Starring Alexander Skarsgård, Nicole Kidman, Claes Bang, Anya Taylor-Joy, Ethan Hawke, Willem Dafoe, Björk
A trip through director Robert Eggers’ filmography will be most useful for those experiencing his work for the first time. A word to the wise — marketing Eggers films to mainstream audiences is tricky, so his trailers are cut to sell you something you think you are familiar with.
His debut “The Witch” was not a typical horror film; despite discovering Anya Taylor-Joy, it was divisive for fans of the genre. His second feature “The Lighthouse,” a black-and-white two-hander with Robert Pattinson and Willem Dafoe, was even more alienating for viewers. Having viewed his previous films will prepare for what “The Northman” ultimately is and what it is not. This is easily Eggers’ most accessible and mainstream film yet, combining elements from both previous films into a slightly more straightforward narrative.
Witnessing his father, The King’s, death at an early age, Amleth (Alexander Skarsgård) flees his homeland in 895 A.D., vowing to avenge his father, rescue his mother (Nicole Kidman) and kill his uncle (Claes Bang). Amleth grows into a mammoth fighter, eager and willing to fight anyone in his path. His ideal revenge doesn’t arrive the way he prefers, and the things he thought he understood as a child turn out to be vastly different as an adult. Amleth teams with Olga (Taylor-Joy), who can conjure elements with her mind. With violence at the end of every decision, Amleth, like his father, must between choose past and present.
Eggers’ script isn’t interested in the least whether audiences feel uncomfortable, in most instances leans in to pushing our limits.
Eggers is most often referred to as a visionary, because all three of his films represent a particular style that’s distinctly his own. With “The Northman” he is working with a lager budget and a bigger palette, but his style remains the same. Jarin Blaschke’s cinematography on location in Iceland is a real treat, and likely what you will remember most. From nature to wardrobe, neutral colors cover everything — red being the only contrast. The fight scenes are brutal, gory and without mercy. The spiritual nature of the film, séance, sacrifices and sexuality are both based on Viking history and archeological discoveries. Eggers’ script isn’t interested in the least whether audiences feel uncomfortable, in most instances leans in to pushing our limits.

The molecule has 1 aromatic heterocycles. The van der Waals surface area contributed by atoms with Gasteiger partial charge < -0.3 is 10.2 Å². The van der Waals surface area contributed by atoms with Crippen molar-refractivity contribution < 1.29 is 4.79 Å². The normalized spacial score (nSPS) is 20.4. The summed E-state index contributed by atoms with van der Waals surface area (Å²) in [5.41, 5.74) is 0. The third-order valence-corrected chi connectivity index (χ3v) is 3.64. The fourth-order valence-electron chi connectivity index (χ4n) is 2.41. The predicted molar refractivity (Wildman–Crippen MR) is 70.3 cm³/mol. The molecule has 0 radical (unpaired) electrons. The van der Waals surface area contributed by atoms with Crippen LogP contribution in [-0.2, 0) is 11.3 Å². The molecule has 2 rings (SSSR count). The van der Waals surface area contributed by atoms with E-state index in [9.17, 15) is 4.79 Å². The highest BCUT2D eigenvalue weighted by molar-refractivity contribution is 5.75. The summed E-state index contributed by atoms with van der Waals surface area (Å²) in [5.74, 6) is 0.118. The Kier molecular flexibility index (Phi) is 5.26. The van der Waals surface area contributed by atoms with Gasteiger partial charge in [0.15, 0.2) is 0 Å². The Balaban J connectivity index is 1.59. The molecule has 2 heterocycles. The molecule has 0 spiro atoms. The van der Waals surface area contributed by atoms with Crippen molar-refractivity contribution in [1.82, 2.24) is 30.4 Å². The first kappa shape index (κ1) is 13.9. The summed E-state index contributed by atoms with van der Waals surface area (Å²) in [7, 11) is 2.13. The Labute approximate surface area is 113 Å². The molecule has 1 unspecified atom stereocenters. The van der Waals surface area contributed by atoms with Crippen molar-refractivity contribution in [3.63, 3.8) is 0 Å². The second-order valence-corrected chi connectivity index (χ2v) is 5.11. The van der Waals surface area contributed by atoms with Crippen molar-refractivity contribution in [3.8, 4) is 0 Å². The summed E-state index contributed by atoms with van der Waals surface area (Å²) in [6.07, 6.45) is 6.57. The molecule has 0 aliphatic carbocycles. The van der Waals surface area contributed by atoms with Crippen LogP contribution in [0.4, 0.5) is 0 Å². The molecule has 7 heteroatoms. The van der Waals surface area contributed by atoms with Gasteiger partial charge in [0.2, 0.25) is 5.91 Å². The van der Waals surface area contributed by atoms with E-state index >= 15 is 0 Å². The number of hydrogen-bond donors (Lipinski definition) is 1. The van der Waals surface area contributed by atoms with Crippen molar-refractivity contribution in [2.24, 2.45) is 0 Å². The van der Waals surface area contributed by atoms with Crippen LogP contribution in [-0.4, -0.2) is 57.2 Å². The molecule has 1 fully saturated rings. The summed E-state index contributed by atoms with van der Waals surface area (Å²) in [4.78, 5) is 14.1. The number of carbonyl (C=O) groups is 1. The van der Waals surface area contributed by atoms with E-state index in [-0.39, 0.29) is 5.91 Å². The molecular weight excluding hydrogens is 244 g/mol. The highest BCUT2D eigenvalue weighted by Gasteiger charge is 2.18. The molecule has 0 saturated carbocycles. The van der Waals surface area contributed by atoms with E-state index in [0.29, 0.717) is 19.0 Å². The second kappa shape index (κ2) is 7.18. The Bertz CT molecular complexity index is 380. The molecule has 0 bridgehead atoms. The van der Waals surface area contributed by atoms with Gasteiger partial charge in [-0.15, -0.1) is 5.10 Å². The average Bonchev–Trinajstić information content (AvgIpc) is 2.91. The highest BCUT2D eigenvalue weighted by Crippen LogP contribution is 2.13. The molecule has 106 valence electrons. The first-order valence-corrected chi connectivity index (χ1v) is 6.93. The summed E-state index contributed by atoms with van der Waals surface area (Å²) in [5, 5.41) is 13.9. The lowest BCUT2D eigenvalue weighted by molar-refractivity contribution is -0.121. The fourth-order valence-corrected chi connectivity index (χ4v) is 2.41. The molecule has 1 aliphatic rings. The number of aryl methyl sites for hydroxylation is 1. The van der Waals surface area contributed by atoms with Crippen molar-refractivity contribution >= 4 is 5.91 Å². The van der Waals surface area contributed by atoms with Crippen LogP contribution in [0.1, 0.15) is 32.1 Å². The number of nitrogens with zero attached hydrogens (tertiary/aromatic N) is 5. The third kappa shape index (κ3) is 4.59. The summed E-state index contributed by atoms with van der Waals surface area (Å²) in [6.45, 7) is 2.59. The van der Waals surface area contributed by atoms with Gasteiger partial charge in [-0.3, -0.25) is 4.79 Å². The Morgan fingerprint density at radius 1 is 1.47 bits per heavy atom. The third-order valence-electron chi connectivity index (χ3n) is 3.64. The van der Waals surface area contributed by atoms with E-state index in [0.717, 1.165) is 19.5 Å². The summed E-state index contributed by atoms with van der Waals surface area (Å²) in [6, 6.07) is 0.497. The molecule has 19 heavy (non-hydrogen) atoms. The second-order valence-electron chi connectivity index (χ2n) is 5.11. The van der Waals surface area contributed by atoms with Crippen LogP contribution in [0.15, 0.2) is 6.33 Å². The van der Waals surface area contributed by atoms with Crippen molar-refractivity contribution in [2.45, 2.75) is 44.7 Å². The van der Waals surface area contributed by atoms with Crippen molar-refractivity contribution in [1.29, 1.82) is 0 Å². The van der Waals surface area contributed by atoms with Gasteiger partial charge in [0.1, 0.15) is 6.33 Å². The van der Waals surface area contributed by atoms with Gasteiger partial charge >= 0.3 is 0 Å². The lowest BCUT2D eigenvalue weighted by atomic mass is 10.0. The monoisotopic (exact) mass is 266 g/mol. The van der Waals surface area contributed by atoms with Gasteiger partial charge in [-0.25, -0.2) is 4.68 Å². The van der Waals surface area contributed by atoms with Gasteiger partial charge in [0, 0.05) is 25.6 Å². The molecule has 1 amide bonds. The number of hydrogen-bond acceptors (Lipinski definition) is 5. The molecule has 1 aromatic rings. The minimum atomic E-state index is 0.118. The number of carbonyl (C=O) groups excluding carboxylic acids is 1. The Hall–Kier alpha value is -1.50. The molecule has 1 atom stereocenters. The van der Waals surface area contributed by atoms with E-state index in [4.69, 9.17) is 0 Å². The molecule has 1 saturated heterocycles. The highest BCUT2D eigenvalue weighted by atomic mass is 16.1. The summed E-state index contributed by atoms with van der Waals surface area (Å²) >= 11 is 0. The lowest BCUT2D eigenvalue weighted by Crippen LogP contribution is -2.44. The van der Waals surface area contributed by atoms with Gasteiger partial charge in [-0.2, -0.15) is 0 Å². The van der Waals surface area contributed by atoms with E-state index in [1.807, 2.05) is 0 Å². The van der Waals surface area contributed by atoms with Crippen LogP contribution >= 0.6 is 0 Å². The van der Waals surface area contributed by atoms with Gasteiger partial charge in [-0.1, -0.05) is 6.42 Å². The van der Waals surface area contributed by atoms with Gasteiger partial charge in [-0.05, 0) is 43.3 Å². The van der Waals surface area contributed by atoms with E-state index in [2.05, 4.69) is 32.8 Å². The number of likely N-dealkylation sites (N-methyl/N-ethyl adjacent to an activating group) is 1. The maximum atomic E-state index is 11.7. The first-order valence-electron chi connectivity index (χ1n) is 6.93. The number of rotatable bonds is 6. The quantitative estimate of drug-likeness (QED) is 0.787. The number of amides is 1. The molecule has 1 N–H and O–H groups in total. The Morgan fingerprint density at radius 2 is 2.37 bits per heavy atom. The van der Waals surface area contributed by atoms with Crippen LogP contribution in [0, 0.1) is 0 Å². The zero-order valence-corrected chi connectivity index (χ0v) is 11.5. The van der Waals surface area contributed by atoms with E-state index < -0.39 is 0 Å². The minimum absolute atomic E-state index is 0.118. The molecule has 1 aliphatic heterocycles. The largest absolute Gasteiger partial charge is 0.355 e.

Skarsgård’s performance is mostly all physical brute and brawn. Ethan Hawke’s appearance in the first act sustains his memory throughout the two-hour-plus film. Willem Dafoe and Björk offer vividly eccentric cameos. Oscar winner Kidman has the most diverse performance of the cast. The biggest marquee draw, she doesn’t disappoint. Adjusted expectations will make “The Northman” more agreeable. This is not the Viking shows you watch on television and don’t expect to see “300” under a different name either. “The Northman” isn’t the best film of the year, but it’s a unique experience that’s better than what we usually get in spring.
Eggers’ distinct vision will thrill some, offend others, but ultimately offer an experience you won’t soon forget.